Long-distance competition began in 1984 with the divestiture of AT&T, which gave customers a long-distance choice for the first time. Now, more than 700 long-distance carriers exist, with approximately 200 available in each consumer market. The number will continue to grow.
Despite that number, 60 percent of callers have no discount plan at all and -- lacking motivation to shop around -- have simply stayed with AT&T, which retains about a two-thirds market share.
However, if you know how to shop and compare, you can save hundreds of dollars per year. Long-distance base rates have actually declined nearly 50 percent since deregulation, but the carriers aren't about to make comparison shopping a simple matter.
Shopping for the best long-distance deal is well worth the effort. According to CBS News This Morning money editors Daria and Ken Dolan, most people are overpaying for their long-distance service -- some by as much as 60 percent. And despite the many options available, comparing rates is not as difficult as it might seem at first. Here's how to start:
Figure out what percentage of calls you make during the three main time periods that phone companies base their rates on. Peak time is usually 7 AM to 7 PM weekdays. Off-peak is normally 7 PM to 7AM weekdays, or 7PM Friday to 7AM Monday.
Then, estimate how much you spend on long-distance calls per month, what numbers and area codes you call most often, and the current per-minute rate you pay for these frequent calls. Check your last three month's phone bills if you are not sure.
Next, contact your current long-distance carrier and ask the customer service representative to evaluate your calling pattern. Try to determine if your present plan is the best one to fit your needs.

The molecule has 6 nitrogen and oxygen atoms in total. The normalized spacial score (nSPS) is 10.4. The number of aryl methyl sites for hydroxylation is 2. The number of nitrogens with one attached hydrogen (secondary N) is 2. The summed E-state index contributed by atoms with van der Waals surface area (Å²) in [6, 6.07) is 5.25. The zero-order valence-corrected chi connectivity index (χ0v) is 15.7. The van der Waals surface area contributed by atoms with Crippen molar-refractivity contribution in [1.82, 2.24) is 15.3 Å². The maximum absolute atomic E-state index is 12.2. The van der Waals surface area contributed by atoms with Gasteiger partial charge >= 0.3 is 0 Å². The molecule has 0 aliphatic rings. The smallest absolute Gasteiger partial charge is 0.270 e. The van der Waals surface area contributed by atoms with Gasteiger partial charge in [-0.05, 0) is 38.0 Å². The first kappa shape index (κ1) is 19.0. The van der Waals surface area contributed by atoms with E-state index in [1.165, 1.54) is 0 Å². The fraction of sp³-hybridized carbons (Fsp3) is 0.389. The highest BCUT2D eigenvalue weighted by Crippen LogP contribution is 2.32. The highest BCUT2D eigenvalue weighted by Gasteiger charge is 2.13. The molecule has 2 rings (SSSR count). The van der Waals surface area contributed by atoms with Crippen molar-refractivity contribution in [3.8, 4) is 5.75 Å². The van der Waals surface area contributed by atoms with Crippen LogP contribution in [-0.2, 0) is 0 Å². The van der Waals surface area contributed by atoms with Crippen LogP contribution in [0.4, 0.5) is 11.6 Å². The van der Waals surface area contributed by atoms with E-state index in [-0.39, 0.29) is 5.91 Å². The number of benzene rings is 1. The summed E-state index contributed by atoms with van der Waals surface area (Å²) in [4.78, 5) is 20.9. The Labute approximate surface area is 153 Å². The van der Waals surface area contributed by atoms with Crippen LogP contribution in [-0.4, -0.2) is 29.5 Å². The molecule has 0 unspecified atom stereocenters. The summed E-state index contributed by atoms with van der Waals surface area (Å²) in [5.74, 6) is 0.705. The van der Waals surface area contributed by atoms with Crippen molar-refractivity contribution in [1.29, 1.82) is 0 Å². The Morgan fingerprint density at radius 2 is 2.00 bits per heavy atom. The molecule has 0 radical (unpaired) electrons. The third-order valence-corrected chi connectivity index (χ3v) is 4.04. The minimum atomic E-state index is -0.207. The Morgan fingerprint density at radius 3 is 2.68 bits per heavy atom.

Then, with your calling pattern in mind, shop around. When considering another long-distance carrier, ask the following questions:
- What is the per-minute charge?
- What are the terms of the contract? Don't sign for a year or more unless you get at great fixed rate deal or other services. That way you're flexible for a better deal, should one come along.
- What are the billing increments? Best is one-second or six-second increments.
- Are there any surcharges? Ask for a no-fee calling card.
Finally, negotiate for the best calling package. Use the lowest rate you hear about and play one carrier off the other.
If you're still confused about which calling plan is best for you, contact the Telecommunications Research and Action Center (TRAC) for the Tele-Tips chart, a side-by-side comparison of 28 calling programs. See their Web site at www.trac.org, or send US$5.00 and a self-addressed, stamped envelope to:
P.O. Box 27279
Washington, D.C. 20005
For more about yor money by "America's First Family of Finance," go to the Dolans Web site.